By Doug Inglish — Denver, Colorado … In the early days of the current restrictions on public activities, we were all facing a lot of questions that seemed to demand immediate answers. Several times a day a new consideration would thrust itself upon us, and while still pondering that, another problem would surface. As time passed and strategies were developed and refined, we have all more or less settled into routines, and our focus has mostly shifted from how to deal with things as they are to how we manage shifting back to regular social interaction.
Moving out of relative seclusion may require just as much cautious strategic thinking as moving into it did. We have to sift through the pronouncements of elected leaders, scientists, and media figures, which are often contradictory and confusing, while a restless public simultaneously wants to protect itself and return to normal. When should things reopen? How much social distancing is still required? Will there be a second wave, and when? The only certainty is that whatever we do, someone is going to find fault with it.
As we figure out how to emerge from modified isolation, it seems like it was a long time ago when we were struggling with what modifications were needed. It’s easy to forget the details from those days when urgent and stressful decisions had to be made, but one thing stands out very clearly with me that I want to share with you all because it touched me deeply.
I received an email from a name I recognized. We had worked together previously because I represent the churches on property matters and she does the same for the major corporation that owns a property that a local congregation leases. When I saw it in my inbox my first reaction was that it was either time to renew the lease, or there was an issue between us and them to resolve.
Instead, there was what at first appeared to be boilerplate language about a time of crisis, facing challenges together, and supporting one another. If it was from almost anyone else I would have stopped reading there and deleted it, but she was my contact for an important matter, so I read on.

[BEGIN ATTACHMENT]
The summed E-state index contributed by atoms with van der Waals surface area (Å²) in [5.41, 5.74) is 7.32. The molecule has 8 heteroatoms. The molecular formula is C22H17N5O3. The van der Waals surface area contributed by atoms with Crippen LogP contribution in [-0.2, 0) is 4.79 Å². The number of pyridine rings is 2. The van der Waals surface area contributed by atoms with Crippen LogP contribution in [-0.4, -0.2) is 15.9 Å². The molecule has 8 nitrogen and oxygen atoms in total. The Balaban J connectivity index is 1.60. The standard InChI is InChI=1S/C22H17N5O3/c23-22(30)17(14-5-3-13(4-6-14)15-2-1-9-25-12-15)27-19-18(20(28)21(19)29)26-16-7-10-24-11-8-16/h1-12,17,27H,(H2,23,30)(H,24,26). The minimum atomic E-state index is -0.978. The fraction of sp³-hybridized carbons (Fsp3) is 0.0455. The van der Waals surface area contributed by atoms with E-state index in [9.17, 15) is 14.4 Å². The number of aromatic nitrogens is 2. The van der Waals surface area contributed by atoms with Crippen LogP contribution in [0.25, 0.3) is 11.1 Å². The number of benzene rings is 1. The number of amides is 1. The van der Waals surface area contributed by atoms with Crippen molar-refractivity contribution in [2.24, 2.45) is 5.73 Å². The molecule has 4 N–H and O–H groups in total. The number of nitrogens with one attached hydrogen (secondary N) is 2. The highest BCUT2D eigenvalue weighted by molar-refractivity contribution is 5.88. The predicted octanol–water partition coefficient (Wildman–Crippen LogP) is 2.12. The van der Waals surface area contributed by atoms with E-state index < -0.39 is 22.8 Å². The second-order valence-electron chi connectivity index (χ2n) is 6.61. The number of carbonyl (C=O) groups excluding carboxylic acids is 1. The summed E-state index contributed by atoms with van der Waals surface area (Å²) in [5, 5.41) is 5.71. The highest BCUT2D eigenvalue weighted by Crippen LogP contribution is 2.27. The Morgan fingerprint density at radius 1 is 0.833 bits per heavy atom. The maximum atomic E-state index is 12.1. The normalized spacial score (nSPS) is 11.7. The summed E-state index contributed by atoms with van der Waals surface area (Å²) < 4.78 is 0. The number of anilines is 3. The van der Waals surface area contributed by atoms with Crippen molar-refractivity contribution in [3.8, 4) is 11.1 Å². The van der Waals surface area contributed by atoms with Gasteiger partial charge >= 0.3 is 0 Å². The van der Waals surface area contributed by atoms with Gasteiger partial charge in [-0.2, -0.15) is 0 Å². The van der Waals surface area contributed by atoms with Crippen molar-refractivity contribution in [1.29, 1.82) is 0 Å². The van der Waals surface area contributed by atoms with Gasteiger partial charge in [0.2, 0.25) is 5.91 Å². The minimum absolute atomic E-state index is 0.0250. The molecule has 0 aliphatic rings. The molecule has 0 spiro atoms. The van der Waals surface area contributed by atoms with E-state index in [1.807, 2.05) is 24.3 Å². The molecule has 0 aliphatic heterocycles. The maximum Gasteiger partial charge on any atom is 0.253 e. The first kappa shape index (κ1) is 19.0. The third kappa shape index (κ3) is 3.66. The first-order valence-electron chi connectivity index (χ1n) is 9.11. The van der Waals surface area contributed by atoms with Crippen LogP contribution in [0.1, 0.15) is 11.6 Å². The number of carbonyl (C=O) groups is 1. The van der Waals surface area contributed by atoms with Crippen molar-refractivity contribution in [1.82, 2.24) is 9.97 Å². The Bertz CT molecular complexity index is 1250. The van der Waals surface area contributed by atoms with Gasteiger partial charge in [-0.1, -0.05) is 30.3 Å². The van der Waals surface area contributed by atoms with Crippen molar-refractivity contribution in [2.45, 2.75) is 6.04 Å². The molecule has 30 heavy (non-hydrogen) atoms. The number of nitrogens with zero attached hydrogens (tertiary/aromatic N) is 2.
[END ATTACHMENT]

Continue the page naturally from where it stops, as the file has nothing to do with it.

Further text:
In the second paragraph, there it was: an act of unexpected generosity. For the next two months the lease payment would be suspended, a gift from them to help a congregation at a time when the offering plate was not being passed down the aisle.
I had to read it again to be sure what I was seeing. This was not a local branch, this was from the corporate office in another state. We were not a major customer, we just rented a small space in a building they owned. But it occurred to them that this was a difficult time for us. Unexpectedly, without being asked, they chose to be generous.
This company does not attempt to project a public image of Christianity, or even spirituality in any guise. They are a business, and while they advertise about responsibility and putting customers first and all the usual things, we all know that they are in business to make money. I don’t mean that in a negative way, as I think we all understand that the alternative is going out of business, which doesn’t do anyone any good. But even though they are big and we are small, they set aside profit in favor of generosity.
How much can we Christians learn from that? During this time when so many are out of work, have those of us deemed ‘essential’ willingly chosen to notice someone who is struggling? Have we thought about how it must be like to face the uncertainty of disrupted income? Have we considered what we could do about it?
Jesus said in Mark 9:41 that Heaven takes notice when even a cup of cold water given to someone in His name. So, it’s not the size of the action that matters so much as the motivation behind it. If we take His name on ourselves, we have a responsibility to be notice suffering, and to address it without waiting to be asked. If we are willing to embrace an attitude of generosity, our eyes will be opened to opportunities, and the Spirit will direct us in acts both great and small.
What multiple blessings I enjoyed that day! The privilege of saying thank you on behalf of the congregation. They joy of passing the news on to the local elder. The satisfaction of imagining him telling it to the congregation. The happy moment in prayer as I thanked our Heavenly Father, who is the author of all generosity. And when next we renew the lease, I will remember, and repeat my thanks.
But maybe the biggest blessing comes when I see a chance to pay the generosity forward. It’s a wonderful thing God grants to us, whenever we have a chance to be generous.
—Doug Inglish is RMC director of planned giving and trust services